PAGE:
Hilton Introduces Their 14th Hotel Brand — Tapestry Collection

Filed Under: Hilton, Hotels

Hilton has just announced their 14th hotel brand, called Tapestry Collection by Hilton. The brand is described as “a gathering of original upscale hotels catering to guests seeking reliability and value in their independent hotel choices.” Interestingly Tapestry Collection is Hilton’s second independent brandCurio Collection is Hilton’s other independent brand.


Tapestry Collection is supposed to be upscale, but slightly lower end than Curio Collection, which Hilton launched in 2014. It’s similar to how Starwood has Luxury Collection, which is a collection of independent hotels, and then introduced Tribute Portfolio, which is supposed to be slightly lower end.

Per the press release, the first Tapestry Collection property will open in the third quarter of 2017, and seven hotels have signed letters of intent:

Seven hotels have signed letters of intent with the collection in the following cities: Syracuse, N.Y.; Chicago, Ill.; Nashville, Tenn.; Warren, N.J.; Hampton, Va., and two in Indianapolis, Ind. The collection has an additional 35 deals in process, with the first property expected to convert to Tapestry Collection by Q3 2017. Further additions to the collection will be announced in the coming months.

In theory I’m a big fan of independent hotels joining the major global hotel programs. It gives you a unique and local experience while also giving you the things you’ve grown accustomed to with the major global hotel chains, like a lucrative loyalty program.

At the same time, I’m not totally sure I see the need for a second independent hotel chain for Hilton. Personally I’d rather see Hilton add more hotels to their existing Curio Collection than come up with a new brand altogether. For example, I’ve been a bit disappointed by Starwood’s Tribute Portfolio. They have a couple of unique properties, but the others could just as easily fit into one of the existing brands. For example, there’s nothing local-feeling about the Westshore Grand, which is in a converted office building, and is a former InterContinental.

Then again, the reasons the major hotel companies create new brands ultimately isn’t for consumers, but rather for hotel owners. The major global hotel chains only manage a vast majority of their properties, so a hotel owner might be excited about being able to invest in the first hotel of its type in a city, rather than the sixth Hampton Inn, for example. That’s the main reason we’ve seen such a big increase in the number of hotel brands.

Here’s an infographic about the Tapestry Collection:


Bottom line

I’ll certainly be curious to see what hotels Hilton includes in this collection. I’m a big fan of staying at a hotel that feels independent while still having access to a great loyalty program, though it all comes down to execution.

What do you make of Tapestry Collection by Hilton?

  1. The way i read it is that they want Tapestry to be mostly 5* and keep Curio to be mostly 4* (occasionally lower but probably very rare), the way Luxury Collection is versus Tribute.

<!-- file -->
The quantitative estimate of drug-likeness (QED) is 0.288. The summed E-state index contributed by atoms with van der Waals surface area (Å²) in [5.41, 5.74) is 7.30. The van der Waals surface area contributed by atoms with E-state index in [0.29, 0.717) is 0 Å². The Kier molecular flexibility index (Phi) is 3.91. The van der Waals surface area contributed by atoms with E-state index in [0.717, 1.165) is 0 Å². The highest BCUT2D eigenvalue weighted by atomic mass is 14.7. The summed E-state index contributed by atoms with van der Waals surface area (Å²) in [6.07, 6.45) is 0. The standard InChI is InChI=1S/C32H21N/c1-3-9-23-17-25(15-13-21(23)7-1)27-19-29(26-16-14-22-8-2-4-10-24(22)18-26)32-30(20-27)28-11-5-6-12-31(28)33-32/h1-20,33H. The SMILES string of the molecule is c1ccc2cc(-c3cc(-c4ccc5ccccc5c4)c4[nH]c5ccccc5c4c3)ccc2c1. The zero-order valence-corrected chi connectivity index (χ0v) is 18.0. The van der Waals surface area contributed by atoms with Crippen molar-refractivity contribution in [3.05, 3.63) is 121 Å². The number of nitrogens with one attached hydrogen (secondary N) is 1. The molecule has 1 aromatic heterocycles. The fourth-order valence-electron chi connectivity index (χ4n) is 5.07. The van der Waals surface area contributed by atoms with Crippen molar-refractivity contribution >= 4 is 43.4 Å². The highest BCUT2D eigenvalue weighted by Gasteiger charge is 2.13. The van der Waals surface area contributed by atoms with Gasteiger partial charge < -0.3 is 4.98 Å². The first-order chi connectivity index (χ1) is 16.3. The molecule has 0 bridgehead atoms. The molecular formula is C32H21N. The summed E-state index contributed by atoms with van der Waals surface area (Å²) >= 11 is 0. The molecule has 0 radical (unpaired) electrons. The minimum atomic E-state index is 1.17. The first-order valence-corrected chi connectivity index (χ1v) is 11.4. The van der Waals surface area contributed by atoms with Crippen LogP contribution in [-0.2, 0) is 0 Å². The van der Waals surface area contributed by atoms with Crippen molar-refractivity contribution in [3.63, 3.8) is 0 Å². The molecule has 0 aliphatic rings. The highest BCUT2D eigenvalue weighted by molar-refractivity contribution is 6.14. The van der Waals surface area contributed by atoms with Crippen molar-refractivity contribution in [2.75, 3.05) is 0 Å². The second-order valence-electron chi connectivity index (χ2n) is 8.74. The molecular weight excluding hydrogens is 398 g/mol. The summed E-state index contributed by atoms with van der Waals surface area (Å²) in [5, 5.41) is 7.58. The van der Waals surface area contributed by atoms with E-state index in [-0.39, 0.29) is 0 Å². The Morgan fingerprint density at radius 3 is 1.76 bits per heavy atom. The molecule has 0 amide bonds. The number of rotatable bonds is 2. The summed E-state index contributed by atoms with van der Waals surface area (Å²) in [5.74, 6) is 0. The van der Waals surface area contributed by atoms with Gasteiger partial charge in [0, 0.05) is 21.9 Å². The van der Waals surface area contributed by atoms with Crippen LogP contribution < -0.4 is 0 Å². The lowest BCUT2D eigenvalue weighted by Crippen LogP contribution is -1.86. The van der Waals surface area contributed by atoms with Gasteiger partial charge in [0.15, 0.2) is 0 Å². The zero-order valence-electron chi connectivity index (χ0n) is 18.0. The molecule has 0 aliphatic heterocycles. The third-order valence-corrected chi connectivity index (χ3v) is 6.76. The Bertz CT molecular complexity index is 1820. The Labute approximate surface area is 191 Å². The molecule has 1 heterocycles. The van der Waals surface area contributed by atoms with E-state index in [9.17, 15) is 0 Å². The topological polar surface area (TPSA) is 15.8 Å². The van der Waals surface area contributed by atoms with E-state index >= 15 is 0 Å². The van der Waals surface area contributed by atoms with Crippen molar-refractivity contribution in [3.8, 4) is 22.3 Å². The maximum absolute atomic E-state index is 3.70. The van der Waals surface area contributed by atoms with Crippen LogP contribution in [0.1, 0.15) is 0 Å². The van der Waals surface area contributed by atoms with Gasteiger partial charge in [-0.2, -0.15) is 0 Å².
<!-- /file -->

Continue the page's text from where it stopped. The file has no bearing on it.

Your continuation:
Another advantage of indie brands is that it possibly skirts contractual limitations of no duplicate brands in the same X-mile radius, so for a very high traffic area, like NYC Times Square, Hilton can jam in a lot more properties under Tapestry+Curio brands.

    But to be honest, “Tapestry” just feels so blah as a name.

  2. If the dude in the top right corner of the infographic is typical of the target guests, this brand is absolutely not for me. It’s really helpful for them to brand stuff like this – makes it much easier to avoid.

    I was staying in some chain hotel last week; it was literally impossible to sit anywhere in the breakfast rooms (note the plural) without tv screens blaring at you. All on different channels. The nicest-looking area seemed to have the televisions locked onto channels with infomercials about skin conditions. Over breakfast.

    So that’s a big shout out to the Marriott chain, who have now permanently lost my business.

  3. While I agree with the need of an upper-upscale level soft brand, I think the problem is that Curio does not really feel like a luxury-only soft brand.

  4. If independent hotels sign up to major brands then you lose many of the benefits that only come with status, such as free breakfast and flexibilty with late checkout, that are often free with many independent hotels anyway…. one of many reasons why independent hotels are nearly always better

  5. Mindless…

    “Hilton and luxury just don’t seem to play well together…they should stick to low / mid end.”

    You mean unlike Starwood and luxury that played so well together the company went belly up?

  6. Why on earth do they think they need 14 brands?

    High, medium and economy should suffice, and the star system call tell you more.

  7. Stayed at Curio in Madrid and loved it and stayed at Canopy in Reyjavik and loved it more. I will stay at Canopy when ever possible. Canopy nice mix of local culture and hip luxury.

  8. DCS again proves his fundamental misconception of what drives M&A activity…stick to your science.

    There is a reason why Hilton is the global chain that has only ~1% of it’s properties in the luxury segment.

  9. My wife and I stayed at the adults only Curio resort in Jamaica and were very disappointed. The food was poor and the service worse though the hard product was very nice.

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